Macros for Weight Loss

Learn how you can use macros for weight loss.  It may be a little overwhelming at first, but learning to count macros can improve your understanding of nutrition and how your body responds to it.   

Does it fit your macros? What are macros? And why do they need to be counted? Let’s talk about what macro-nutrients are, macros for weight loss, and calculating macros for yourself.

What are Macros?

Macros is a short for macro-nutrients, which are found in food. There are three macro-nutrients: protein, fat, and carbohydrates (or carbs). There are also micro-nutrients, which are vitamins (like A and C) and minerals (like iron and potassium).

All foods are composed of macro-nutrients, just in various levels. Some contain more protein or more fat, whereas others have more carbs.  But all food is comprised of these three macro-nutrients.  

Protein is the building block for our muscles. It keeps us satiated and helps us retain our muscle mass during a calorie deficit and grow our muscle mass during a calorie surplus. Protein is universally considered the most important of macro-nutrients (especially when trying to lose weight).

macros for weight loss

Fat has previously been the most demonized macro-nutrient (the title that carbs now holds). So many decades people spent trying to avoid fat, only to learn that it is so important for our hormone regulation, performance, and really helps keep us full over the long term.

And carbs, my personal favorite of the macro-nutrients, are the quick energy powerhouses. Our body burns glycogen for energy to move and be active. 

We need carbohydrates as an easy form of convenient energy. Carbs also take up more physical space, and can also contribute to feeling full right after eating.

How do macros work

Counting macro-nutrients is actually pretty simple, but applying it to your actual eating habits can be a challenge. In general, a good starting point is to take your daily calorie goal (which you can find by checking out our post Wait, what even is a calorie?) and break it up into the following: 40% protein, 30% fats, and 30% carbohydrates.

For my personal diet, I eat 1700 calories in a modest deficit. Going off the above ratios, my calories from protein would be 680, my calories from fat would be 510, and my calories from carbs are also 510. (I found these numbers by multiplying 1700 by .4 and .3 respectively).

Once you have the calories you can find out how many grams you need. There are 4 calories per gram of protein. So if we take the 680 calories from protein and divide it by 4, we find out I need 170 grams of protein. 

There are also 4 calories per gram of carbohydrates, following the same method we find I need 128 grams of carbs. Now fat is far more energy dense than protein or carbs, and has over double the amount of calories per gram. 

Fat has 9 calories per gram, therefore we divide 510 by 9 and get 57 grams of fat per day.  Therefore my macronutrient profile would be: 170 grams of protein; 57 grams of fat; and 128 grams of carbs per day at 1700 calories.

This is a science, and there are so many different ratios and methods to arrive at these numbers. Some find they prefer more fat in their diet, and back off the carbs, others find they operate better on more carbs, and therefore lower their fats.Either way, you should experiment until you find what works best for you.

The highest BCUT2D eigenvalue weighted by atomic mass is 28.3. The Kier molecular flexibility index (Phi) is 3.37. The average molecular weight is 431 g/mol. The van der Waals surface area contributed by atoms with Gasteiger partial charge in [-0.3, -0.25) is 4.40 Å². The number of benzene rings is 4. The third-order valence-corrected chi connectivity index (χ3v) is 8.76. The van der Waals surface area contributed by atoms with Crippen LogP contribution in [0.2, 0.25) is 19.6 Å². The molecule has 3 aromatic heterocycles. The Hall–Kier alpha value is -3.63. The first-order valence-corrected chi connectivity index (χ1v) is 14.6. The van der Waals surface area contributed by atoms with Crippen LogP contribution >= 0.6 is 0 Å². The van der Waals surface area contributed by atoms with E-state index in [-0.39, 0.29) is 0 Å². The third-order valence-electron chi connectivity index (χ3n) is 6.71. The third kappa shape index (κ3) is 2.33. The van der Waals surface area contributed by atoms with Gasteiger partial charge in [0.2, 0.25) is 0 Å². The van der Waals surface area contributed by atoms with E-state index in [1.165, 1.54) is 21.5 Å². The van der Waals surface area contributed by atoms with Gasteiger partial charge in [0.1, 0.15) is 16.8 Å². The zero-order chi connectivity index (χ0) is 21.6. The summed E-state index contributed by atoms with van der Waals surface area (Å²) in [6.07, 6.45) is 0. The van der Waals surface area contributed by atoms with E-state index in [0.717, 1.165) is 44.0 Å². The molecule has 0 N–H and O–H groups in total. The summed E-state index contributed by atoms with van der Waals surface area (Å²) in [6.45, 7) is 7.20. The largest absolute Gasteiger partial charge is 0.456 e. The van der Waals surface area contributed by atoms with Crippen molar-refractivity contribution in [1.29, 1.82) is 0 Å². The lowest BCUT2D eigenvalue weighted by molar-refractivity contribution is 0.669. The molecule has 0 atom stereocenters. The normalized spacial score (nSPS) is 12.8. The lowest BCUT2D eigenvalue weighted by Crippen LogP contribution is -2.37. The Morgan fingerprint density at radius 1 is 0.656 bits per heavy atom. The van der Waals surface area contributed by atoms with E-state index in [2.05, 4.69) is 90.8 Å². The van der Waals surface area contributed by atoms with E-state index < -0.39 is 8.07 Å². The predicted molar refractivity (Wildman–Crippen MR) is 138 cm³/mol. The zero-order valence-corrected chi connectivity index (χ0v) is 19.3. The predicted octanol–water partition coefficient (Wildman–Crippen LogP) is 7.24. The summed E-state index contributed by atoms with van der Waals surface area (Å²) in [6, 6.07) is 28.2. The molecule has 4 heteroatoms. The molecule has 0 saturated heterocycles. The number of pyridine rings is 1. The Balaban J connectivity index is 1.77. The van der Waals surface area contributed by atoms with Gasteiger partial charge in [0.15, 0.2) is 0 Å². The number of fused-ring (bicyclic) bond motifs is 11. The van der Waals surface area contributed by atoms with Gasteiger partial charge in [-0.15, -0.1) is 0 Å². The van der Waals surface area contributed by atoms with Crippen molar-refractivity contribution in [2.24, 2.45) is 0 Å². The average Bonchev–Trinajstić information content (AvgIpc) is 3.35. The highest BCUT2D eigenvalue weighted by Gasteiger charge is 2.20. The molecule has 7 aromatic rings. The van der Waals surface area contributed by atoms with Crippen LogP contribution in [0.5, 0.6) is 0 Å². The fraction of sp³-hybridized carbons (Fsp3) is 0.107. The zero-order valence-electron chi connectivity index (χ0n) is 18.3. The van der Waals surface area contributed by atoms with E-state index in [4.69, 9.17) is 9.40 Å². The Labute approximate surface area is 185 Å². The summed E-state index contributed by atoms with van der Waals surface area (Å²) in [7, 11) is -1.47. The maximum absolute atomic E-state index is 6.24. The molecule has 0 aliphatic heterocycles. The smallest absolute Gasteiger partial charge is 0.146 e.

Where to find macro-nutrient info

The hardest part of this whole thing is finding out the macro-nutrient profiles and quantities of the foods your eating. You are probably going to need a food scale, unless you purchase a lot of pre-portioned foods.

The easiest place to find macro-nutrient information is on the nutritional label. Be mindful of portion sizes and make sure you are weighing your food prior to cooking for the most accurate measurement. 

The label on the left shows where you can find the macros (high-lighted in yellow). Simply multiply or divide these numbers based on the serving size or portion you have chosen.

Counting Macros App

Many restaurants including fast food, also offer nutritional guides where they provide all of the macro-nutrients for their offerings. And calorie counting apps like My Fitness Pal also contain macro-nutrient information. 

But some can be wildly wrong, so be very mindful of which entries you are using and opt for ones with the green check mark whenever possible. You cannot just choose the lowest calorie version, make sure to be as accurate as possible.

For foods like eggs, chicken, and other whole foods, you will most likely have to Google their nutrient profiles. Make sure to find the most accurate and reputable version, preferably from a scholarly source or directly from the brand.

Macros for weight loss

Now here is the fun part. Just like calorie counting, when counting macros, you can eat whatever fits into your numbers, hence the “If it fits your macros.” Meaning, if the Pop-Tart fits, or the cheeseburger fits, enjoy! 

But as always, your focus should be on quality, whole foods that are also good sources of micro-nutrients. Unfortunately, Pop-Tarts are highly processed and seriously lack in the micros department. After wasting all those macros on the treat, you will most likely find yourself hungry shortly after.

You will quickly learn what keeps you full and what doesn’t so you can start to prioritize the types of food you need. While still being able to incorporate treats and foods you love.